Riding with Karachi’s motorbike journalists
Press photographers go to great lengths and brave great dangers to be first at the scene of a bombing or shooting.
The first danger is the traffic – be it the lorries that indicate left before pulling out right, the speeding SUVs of Karachi’s playboy elite or the donkey carts that bring everyone to a sudden, screeching halt.
If Athar Khan, a photographer with the Express Tribune newspaper, can weave his motorbike around such hazards he is in with a chance of a scoop, being one of the first journalists to the site of a bombing or targeted shooting.
But once he arrives on the scene, he knows he faces another danger.
“If you go to cover a blast, there might be a second blast. We all know that. We have all seen it happen once the journalists and emergency services arrive,” he says.
Khan is one of Karachi’s small band of motorcycle photographers. Mounted on their Hondas they can navigate the city’s choked streets with ease, racing past the rush-hour gridlock to be the first on the scene.
But in a megacity of almost 20 million people, riddled with insecurity, their motorbikes can keep them out of danger or put them right in the line of fire.
Speaking quietly above the keyboard jingle of a city centre hotel coffee shop – secured behind layers of barbed wire, bomb-sniffing dogs and guards armed with AK-47s – he describes his morning routine: how he joins his colleagues at the city’s Press Club to drink tea as they wait for their phones to ring.
At the first warning of an attack, they are off.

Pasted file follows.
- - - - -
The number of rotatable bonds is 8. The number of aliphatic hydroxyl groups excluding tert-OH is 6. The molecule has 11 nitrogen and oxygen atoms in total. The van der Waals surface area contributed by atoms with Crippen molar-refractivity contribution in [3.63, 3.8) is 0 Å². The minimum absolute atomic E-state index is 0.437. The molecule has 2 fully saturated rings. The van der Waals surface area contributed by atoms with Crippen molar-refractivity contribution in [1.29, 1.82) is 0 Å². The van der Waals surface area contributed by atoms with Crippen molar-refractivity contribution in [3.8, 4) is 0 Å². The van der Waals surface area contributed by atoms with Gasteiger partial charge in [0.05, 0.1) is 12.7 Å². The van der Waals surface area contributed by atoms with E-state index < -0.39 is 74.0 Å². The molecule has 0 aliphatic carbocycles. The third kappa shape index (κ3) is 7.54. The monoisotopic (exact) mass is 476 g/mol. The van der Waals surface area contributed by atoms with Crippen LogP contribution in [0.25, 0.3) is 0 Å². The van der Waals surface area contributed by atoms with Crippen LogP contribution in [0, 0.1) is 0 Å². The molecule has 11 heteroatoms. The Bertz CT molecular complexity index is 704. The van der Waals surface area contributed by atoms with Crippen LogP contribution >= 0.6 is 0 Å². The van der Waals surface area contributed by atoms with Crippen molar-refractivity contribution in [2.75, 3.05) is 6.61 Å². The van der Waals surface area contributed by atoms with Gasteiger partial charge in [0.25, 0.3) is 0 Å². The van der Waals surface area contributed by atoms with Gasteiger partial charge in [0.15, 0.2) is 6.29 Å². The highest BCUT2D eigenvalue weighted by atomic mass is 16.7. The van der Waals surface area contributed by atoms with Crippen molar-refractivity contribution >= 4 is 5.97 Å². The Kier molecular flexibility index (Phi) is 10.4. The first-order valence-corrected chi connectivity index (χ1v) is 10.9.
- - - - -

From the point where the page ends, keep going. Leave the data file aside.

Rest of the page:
“It’s a double risk,” he says. “You are riding on a bike in undisciplined traffic. You don’t know who will hit you: it might be that truck or a bike, even a donkey cart. But you have to rush as soon as you can. That’s the commitment to my profession. We have to be there before anyone else.”
During the past decade the Pakistani government has loosened its strict control over media houses. More than 100 TV channels, many dedicated to rolling news, now compete for viewers in rambunctious manner. Politicians decry their sensationalist coverage of attacks, broadcasting hours of coverage from bombing sites and even interviewing spokesmen for the groups alleged to have carried them out.
That means journalists frequently find themselves in the firing line.
Karachi’s darkest day
Khan left for the United States during the 1990s, spending a decade out of harm’s way while the government launched a brutal operation against Karachi’s MQM party, which was effectively running a state within a state. He returned in 2004, leaving his wife and child behind in Atlanta.
He had a ringside seat during Karachi’s blackest day in 2007. Benazir Bhutto, the country’s former prime minister, had just returned home from years in self-imposed exile. Corruption charges against her and her husband had been dropped as part of a general amnesty to allow politicians to return and help ease Pervez Musharraf, who had seized power in 1999, from office.
With a band of other photographers, Khan was watching her convoy from a footbridge, all the better to get a sense of the crowds who had gathered in their thousands. Then came the first blast.
“It was not a big one – like a fire cracker or even a tyre exploding. So we ran over there. Then the second blast happened, not far away. That was the big one,” his voice trails off.
The attack killed at least 130 people. Khan was only about 100 yards away when it struck, killing many of Bhutto’s police escort. The photographers did what they were there to do and documented the carnage in photographs that Khan says haunted him for weeks.
“The dead lying there, the body parts,” he recalls. “There was the smell of burning flesh. I can’t really describe it.”
Targeted by the Taliban
He tells his story at the Karachi Press Club, a solid stone building in the centre of the city where journalists drink tea on plastic chairs beside a well-watered lawn, waiting for the call to another blast or demonstration.
In 2014, a black flag flew here for 10 days as a memorial to three employees of Express News .